Types of Back Pain What should I do about my Back Pain?

Most Americans have some back discom­fort in their lifetime. Most often back pain is caused by a muscle or ligament strain or spasm, a disk problem, spondylosis, or stenosis. Stress can also be a factor. Prolapsed disc also known as a herniated disc can produce severe back pain. Many prolapsed discs can repair themselves with adequate treatment, time and rest. In addition to medications and surgery, physicians sometimes inject steroids to shrink the disc. Spondylosis is sometimes referred to as degenerative joint disease, or osteoarthri­tis of the spine and it produces back pain and ten­derness caused by overuse, injury or aging. Lumbar stenosis, a constriction or narrowing of the spine caused by arthritic changes or ge­netics, results in pain in the buttock, thigh, and calf associated with movement. Sciatica, nerve inflammation or compression of a nerve root in the lower back leads to radiating sensation from the back through the buttock and leg. Tin­gling, numbness, or muscle weakness may be present. Good posture while sitting, lying, lift­ing or exercising is often the best way to pre­vent back problems. Exercise, stretching, and strength training can make your arms, legs, and back stronger, thus relieving back pain. Weight loss is important as extra pounds stored in the abdomen put stress on your lower back. Physicians typically recommend conservative care, manipulation and physical therapy for simple back pain. Sometimes medications such as aspirin, acetaminophen, ibuprofen, are indicated and rarely steroid injections, or surgery. Consult your medical provider for persistent back pain, pain that travels to the arms or legs or if experiencing loss of bladder & bowel control.Man With Back Pain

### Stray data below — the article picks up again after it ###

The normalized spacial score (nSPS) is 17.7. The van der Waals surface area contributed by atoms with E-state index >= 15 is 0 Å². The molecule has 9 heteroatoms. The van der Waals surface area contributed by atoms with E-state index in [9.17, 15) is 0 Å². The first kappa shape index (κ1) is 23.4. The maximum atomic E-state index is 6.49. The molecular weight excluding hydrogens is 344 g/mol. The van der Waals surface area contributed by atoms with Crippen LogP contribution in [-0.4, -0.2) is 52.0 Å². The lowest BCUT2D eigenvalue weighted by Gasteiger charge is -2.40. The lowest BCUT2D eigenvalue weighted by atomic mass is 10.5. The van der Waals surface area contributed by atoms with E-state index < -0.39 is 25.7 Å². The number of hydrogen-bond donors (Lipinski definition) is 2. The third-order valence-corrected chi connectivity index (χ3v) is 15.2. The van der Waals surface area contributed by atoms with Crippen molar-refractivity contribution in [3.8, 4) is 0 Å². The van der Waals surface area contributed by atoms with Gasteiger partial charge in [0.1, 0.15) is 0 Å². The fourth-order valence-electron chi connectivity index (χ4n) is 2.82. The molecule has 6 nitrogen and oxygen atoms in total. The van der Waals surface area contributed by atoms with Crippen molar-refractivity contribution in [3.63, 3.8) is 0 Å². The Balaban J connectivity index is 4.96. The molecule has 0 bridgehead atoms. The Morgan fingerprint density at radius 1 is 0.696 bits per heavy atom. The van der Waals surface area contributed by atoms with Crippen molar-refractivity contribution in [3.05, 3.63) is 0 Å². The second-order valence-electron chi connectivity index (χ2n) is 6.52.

One Response to Types of Back Pain

  1. Hi Dr. Johnson.
    Just wanted to say congrats on the new website. As someone who joined the ranks of chronic pain sufferers a year ago when I had an accident at my job….there is a great need for a site such as this. I have a great pain medication doctor, but was interested in knowing if my dietary choices & supplements are on the right path. I don’t take pain meds and my Naprosyn I took at the beginning doesn’t work anymore. But I’m hopeful with all the exercise, etc. I do….I can be the best I can be. I didn’t know about some anti-inflammatory minerals so thanks for those lists. My question is….(the pyramid was great)…….the only thing I don’t eat that you suggested are Asian mushrooms in unlimited quantities. Can these me taken in a pill form from one of the better supplement companies? Are mykotaki mushrooms the same thing? (I’ve seen those recommended in pill form). I DO take fish oils, carnitine and others you suggest. Thanks again for everything and good luck with this website and your practice.


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